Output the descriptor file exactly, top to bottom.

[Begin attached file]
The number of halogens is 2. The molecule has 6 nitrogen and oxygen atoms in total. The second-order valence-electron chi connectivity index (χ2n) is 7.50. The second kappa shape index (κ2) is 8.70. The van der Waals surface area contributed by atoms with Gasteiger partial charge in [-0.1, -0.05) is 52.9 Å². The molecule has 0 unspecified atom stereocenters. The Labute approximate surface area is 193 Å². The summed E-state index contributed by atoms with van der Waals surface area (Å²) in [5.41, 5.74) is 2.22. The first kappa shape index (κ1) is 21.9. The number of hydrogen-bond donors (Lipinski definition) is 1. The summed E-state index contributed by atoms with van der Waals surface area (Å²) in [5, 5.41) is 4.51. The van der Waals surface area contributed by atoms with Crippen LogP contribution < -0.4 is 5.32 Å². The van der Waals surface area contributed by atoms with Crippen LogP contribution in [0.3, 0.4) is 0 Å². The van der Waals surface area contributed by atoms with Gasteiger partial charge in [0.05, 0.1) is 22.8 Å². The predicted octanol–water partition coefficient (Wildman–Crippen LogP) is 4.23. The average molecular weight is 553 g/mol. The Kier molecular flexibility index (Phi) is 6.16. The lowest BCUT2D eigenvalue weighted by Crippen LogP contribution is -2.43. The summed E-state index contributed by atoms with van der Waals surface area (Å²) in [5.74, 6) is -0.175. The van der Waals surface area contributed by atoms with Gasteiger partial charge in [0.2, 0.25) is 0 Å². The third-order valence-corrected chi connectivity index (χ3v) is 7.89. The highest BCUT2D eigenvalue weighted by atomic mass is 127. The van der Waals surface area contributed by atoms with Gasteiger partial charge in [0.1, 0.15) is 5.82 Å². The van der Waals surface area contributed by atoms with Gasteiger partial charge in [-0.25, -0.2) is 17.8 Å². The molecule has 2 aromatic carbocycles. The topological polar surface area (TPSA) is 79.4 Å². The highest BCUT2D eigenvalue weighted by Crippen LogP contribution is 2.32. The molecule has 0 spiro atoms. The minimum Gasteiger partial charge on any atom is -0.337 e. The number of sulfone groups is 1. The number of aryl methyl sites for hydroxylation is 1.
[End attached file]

The number of halogens is 2. The molecule has 6 nitrogen and oxygen atoms in total. The second-order valence-electron chi connectivity index (χ2n) is 7.50. The second kappa shape index (κ2) is 8.70. The van der Waals surface area contributed by atoms with Gasteiger partial charge in [-0.1, -0.05) is 52.9 Å². The molecule has 0 unspecified atom stereocenters. The Labute approximate surface area is 193 Å². The summed E-state index contributed by atoms with van der Waals surface area (Å²) in [5.41, 5.74) is 2.22. The first kappa shape index (κ1) is 21.9. The number of hydrogen-bond donors (Lipinski definition) is 1. The summed E-state index contributed by atoms with van der Waals surface area (Å²) in [5, 5.41) is 4.51. The van der Waals surface area contributed by atoms with Crippen LogP contribution < -0.4 is 5.32 Å². The van der Waals surface area contributed by atoms with Crippen LogP contribution in [0.3, 0.4) is 0 Å². The van der Waals surface area contributed by atoms with Gasteiger partial charge in [0.05, 0.1) is 22.8 Å². The predicted octanol–water partition coefficient (Wildman–Crippen LogP) is 4.23. The average molecular weight is 553 g/mol. The Kier molecular flexibility index (Phi) is 6.16. The lowest BCUT2D eigenvalue weighted by Crippen LogP contribution is -2.43. The summed E-state index contributed by atoms with van der Waals surface area (Å²) in [5.74, 6) is -0.175. The van der Waals surface area contributed by atoms with Gasteiger partial charge in [0.2, 0.25) is 0 Å². The third-order valence-corrected chi connectivity index (χ3v) is 7.89. The highest BCUT2D eigenvalue weighted by atomic mass is 127. The van der Waals surface area contributed by atoms with Gasteiger partial charge in [0.1, 0.15) is 5.82 Å². The van der Waals surface area contributed by atoms with Gasteiger partial charge in [-0.25, -0.2) is 17.8 Å². The molecule has 2 aromatic carbocycles. The topological polar surface area (TPSA) is 79.4 Å². The highest BCUT2D eigenvalue weighted by Crippen LogP contribution is 2.32. The molecule has 0 spiro atoms. The minimum Gasteiger partial charge on any atom is -0.337 e. The number of sulfone groups is 1. The number of aryl methyl sites for hydroxylation is 1.